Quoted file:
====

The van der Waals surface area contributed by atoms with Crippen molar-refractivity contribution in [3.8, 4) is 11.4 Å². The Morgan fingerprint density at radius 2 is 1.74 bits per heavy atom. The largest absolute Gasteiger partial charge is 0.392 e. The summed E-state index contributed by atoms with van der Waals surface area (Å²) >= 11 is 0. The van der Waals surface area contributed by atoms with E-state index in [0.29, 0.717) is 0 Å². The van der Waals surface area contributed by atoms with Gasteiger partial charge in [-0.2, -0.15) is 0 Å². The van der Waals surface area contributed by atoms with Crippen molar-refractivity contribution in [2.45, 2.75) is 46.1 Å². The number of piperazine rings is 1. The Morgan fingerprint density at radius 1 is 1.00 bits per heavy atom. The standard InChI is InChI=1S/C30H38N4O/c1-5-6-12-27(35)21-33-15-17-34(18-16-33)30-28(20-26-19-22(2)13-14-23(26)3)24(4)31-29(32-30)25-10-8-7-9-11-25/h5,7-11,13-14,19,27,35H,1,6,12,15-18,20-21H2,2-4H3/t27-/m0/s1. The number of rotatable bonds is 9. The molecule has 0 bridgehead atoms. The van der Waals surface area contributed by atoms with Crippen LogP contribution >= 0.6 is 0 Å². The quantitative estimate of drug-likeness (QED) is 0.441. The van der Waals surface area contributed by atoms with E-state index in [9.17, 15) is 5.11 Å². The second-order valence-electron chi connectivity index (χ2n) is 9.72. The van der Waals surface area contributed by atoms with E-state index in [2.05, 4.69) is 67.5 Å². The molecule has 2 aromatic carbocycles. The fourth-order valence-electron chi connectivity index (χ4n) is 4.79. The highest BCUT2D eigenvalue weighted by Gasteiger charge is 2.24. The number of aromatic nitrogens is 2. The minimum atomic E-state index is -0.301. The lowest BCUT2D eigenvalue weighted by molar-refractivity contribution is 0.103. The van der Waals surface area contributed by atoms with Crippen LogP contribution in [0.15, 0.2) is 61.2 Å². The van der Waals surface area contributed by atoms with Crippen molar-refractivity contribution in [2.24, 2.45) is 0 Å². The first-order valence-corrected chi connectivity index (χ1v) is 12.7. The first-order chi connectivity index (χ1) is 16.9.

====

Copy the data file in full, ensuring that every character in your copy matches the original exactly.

The van der Waals surface area contributed by atoms with Crippen molar-refractivity contribution in [3.8, 4) is 11.4 Å². The Morgan fingerprint density at radius 2 is 1.74 bits per heavy atom. The largest absolute Gasteiger partial charge is 0.392 e. The summed E-state index contributed by atoms with van der Waals surface area (Å²) >= 11 is 0. The van der Waals surface area contributed by atoms with E-state index in [0.29, 0.717) is 0 Å². The van der Waals surface area contributed by atoms with Gasteiger partial charge in [-0.2, -0.15) is 0 Å². The van der Waals surface area contributed by atoms with Crippen molar-refractivity contribution in [2.45, 2.75) is 46.1 Å². The number of piperazine rings is 1. The Morgan fingerprint density at radius 1 is 1.00 bits per heavy atom. The standard InChI is InChI=1S/C30H38N4O/c1-5-6-12-27(35)21-33-15-17-34(18-16-33)30-28(20-26-19-22(2)13-14-23(26)3)24(4)31-29(32-30)25-10-8-7-9-11-25/h5,7-11,13-14,19,27,35H,1,6,12,15-18,20-21H2,2-4H3/t27-/m0/s1. The number of rotatable bonds is 9. The molecule has 0 bridgehead atoms. The van der Waals surface area contributed by atoms with Crippen LogP contribution >= 0.6 is 0 Å². The quantitative estimate of drug-likeness (QED) is 0.441. The van der Waals surface area contributed by atoms with E-state index in [9.17, 15) is 5.11 Å². The second-order valence-electron chi connectivity index (χ2n) is 9.72. The van der Waals surface area contributed by atoms with E-state index in [2.05, 4.69) is 67.5 Å². The molecule has 2 aromatic carbocycles. The fourth-order valence-electron chi connectivity index (χ4n) is 4.79. The highest BCUT2D eigenvalue weighted by Gasteiger charge is 2.24. The number of aromatic nitrogens is 2. The minimum atomic E-state index is -0.301. The lowest BCUT2D eigenvalue weighted by molar-refractivity contribution is 0.103. The van der Waals surface area contributed by atoms with Crippen LogP contribution in [0.15, 0.2) is 61.2 Å². The van der Waals surface area contributed by atoms with Crippen molar-refractivity contribution in [2.24, 2.45) is 0 Å². The first-order valence-corrected chi connectivity index (χ1v) is 12.7. The first-order chi connectivity index (χ1) is 16.9.